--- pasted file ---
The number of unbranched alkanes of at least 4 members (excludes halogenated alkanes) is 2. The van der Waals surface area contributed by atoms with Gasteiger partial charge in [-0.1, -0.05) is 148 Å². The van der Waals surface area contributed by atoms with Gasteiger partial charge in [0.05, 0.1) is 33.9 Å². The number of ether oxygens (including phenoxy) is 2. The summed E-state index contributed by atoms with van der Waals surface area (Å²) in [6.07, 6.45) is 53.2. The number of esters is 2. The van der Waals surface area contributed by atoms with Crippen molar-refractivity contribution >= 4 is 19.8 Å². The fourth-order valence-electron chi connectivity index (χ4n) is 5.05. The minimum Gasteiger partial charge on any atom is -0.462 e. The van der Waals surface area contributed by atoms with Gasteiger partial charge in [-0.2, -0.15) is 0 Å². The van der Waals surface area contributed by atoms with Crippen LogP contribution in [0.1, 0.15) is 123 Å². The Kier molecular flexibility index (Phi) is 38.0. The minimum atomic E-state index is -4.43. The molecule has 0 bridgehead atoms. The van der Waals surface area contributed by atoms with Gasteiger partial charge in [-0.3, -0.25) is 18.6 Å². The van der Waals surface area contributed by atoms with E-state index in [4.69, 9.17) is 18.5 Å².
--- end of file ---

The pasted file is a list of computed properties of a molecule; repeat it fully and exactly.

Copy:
The number of unbranched alkanes of at least 4 members (excludes halogenated alkanes) is 2. The van der Waals surface area contributed by atoms with Gasteiger partial charge in [-0.1, -0.05) is 148 Å². The van der Waals surface area contributed by atoms with Gasteiger partial charge in [0.05, 0.1) is 33.9 Å². The number of ether oxygens (including phenoxy) is 2. The summed E-state index contributed by atoms with van der Waals surface area (Å²) in [6.07, 6.45) is 53.2. The number of esters is 2. The van der Waals surface area contributed by atoms with Crippen molar-refractivity contribution >= 4 is 19.8 Å². The fourth-order valence-electron chi connectivity index (χ4n) is 5.05. The minimum Gasteiger partial charge on any atom is -0.462 e. The van der Waals surface area contributed by atoms with Gasteiger partial charge in [-0.2, -0.15) is 0 Å². The van der Waals surface area contributed by atoms with Crippen LogP contribution in [0.1, 0.15) is 123 Å². The Kier molecular flexibility index (Phi) is 38.0. The minimum atomic E-state index is -4.43. The molecule has 0 bridgehead atoms. The van der Waals surface area contributed by atoms with Gasteiger partial charge in [-0.3, -0.25) is 18.6 Å². The van der Waals surface area contributed by atoms with E-state index in [4.69, 9.17) is 18.5 Å².